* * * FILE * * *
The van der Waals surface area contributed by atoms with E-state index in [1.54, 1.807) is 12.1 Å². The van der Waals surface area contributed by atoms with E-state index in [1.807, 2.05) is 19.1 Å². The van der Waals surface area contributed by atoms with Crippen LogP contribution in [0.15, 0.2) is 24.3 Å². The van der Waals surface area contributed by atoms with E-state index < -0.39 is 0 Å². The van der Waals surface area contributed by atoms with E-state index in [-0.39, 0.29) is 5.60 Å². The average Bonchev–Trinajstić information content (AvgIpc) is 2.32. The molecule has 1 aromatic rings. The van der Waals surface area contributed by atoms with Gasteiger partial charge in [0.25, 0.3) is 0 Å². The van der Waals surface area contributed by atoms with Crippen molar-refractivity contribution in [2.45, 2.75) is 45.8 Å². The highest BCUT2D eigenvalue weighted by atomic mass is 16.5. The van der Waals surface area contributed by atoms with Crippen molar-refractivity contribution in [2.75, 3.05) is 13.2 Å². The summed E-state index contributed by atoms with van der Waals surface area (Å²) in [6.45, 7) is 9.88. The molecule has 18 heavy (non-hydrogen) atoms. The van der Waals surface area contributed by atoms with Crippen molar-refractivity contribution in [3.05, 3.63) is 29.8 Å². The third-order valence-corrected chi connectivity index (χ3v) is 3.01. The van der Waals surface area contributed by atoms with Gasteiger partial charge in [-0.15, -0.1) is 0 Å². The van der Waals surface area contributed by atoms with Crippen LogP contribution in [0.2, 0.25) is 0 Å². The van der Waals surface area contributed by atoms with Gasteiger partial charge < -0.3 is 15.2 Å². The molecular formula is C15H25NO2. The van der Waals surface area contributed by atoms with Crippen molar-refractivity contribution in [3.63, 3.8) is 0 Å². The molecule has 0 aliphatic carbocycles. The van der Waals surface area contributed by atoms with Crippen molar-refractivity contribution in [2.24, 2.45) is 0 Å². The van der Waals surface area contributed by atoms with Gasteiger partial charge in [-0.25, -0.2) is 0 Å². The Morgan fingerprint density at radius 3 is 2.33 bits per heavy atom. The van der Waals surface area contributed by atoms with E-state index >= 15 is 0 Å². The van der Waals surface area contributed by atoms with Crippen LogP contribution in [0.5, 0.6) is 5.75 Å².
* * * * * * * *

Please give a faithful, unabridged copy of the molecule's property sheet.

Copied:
The van der Waals surface area contributed by atoms with E-state index in [1.54, 1.807) is 12.1 Å². The van der Waals surface area contributed by atoms with E-state index in [1.807, 2.05) is 19.1 Å². The van der Waals surface area contributed by atoms with Crippen LogP contribution in [0.15, 0.2) is 24.3 Å². The van der Waals surface area contributed by atoms with E-state index < -0.39 is 0 Å². The van der Waals surface area contributed by atoms with E-state index in [-0.39, 0.29) is 5.60 Å². The average Bonchev–Trinajstić information content (AvgIpc) is 2.32. The molecule has 1 aromatic rings. The van der Waals surface area contributed by atoms with Gasteiger partial charge in [0.25, 0.3) is 0 Å². The van der Waals surface area contributed by atoms with Crippen molar-refractivity contribution in [2.45, 2.75) is 45.8 Å². The highest BCUT2D eigenvalue weighted by atomic mass is 16.5. The van der Waals surface area contributed by atoms with Crippen molar-refractivity contribution in [2.75, 3.05) is 13.2 Å². The summed E-state index contributed by atoms with van der Waals surface area (Å²) in [6.45, 7) is 9.88. The molecule has 18 heavy (non-hydrogen) atoms. The van der Waals surface area contributed by atoms with Crippen molar-refractivity contribution in [3.05, 3.63) is 29.8 Å². The third-order valence-corrected chi connectivity index (χ3v) is 3.01. The van der Waals surface area contributed by atoms with Gasteiger partial charge in [-0.15, -0.1) is 0 Å². The van der Waals surface area contributed by atoms with Crippen LogP contribution in [0.2, 0.25) is 0 Å². The van der Waals surface area contributed by atoms with Gasteiger partial charge < -0.3 is 15.2 Å². The molecular formula is C15H25NO2. The van der Waals surface area contributed by atoms with Crippen molar-refractivity contribution in [3.63, 3.8) is 0 Å². The molecule has 0 aliphatic carbocycles. The van der Waals surface area contributed by atoms with Crippen molar-refractivity contribution in [2.24, 2.45) is 0 Å². The van der Waals surface area contributed by atoms with Gasteiger partial charge in [-0.25, -0.2) is 0 Å². The Morgan fingerprint density at radius 3 is 2.33 bits per heavy atom. The van der Waals surface area contributed by atoms with E-state index >= 15 is 0 Å². The van der Waals surface area contributed by atoms with Crippen LogP contribution in [0.5, 0.6) is 5.75 Å².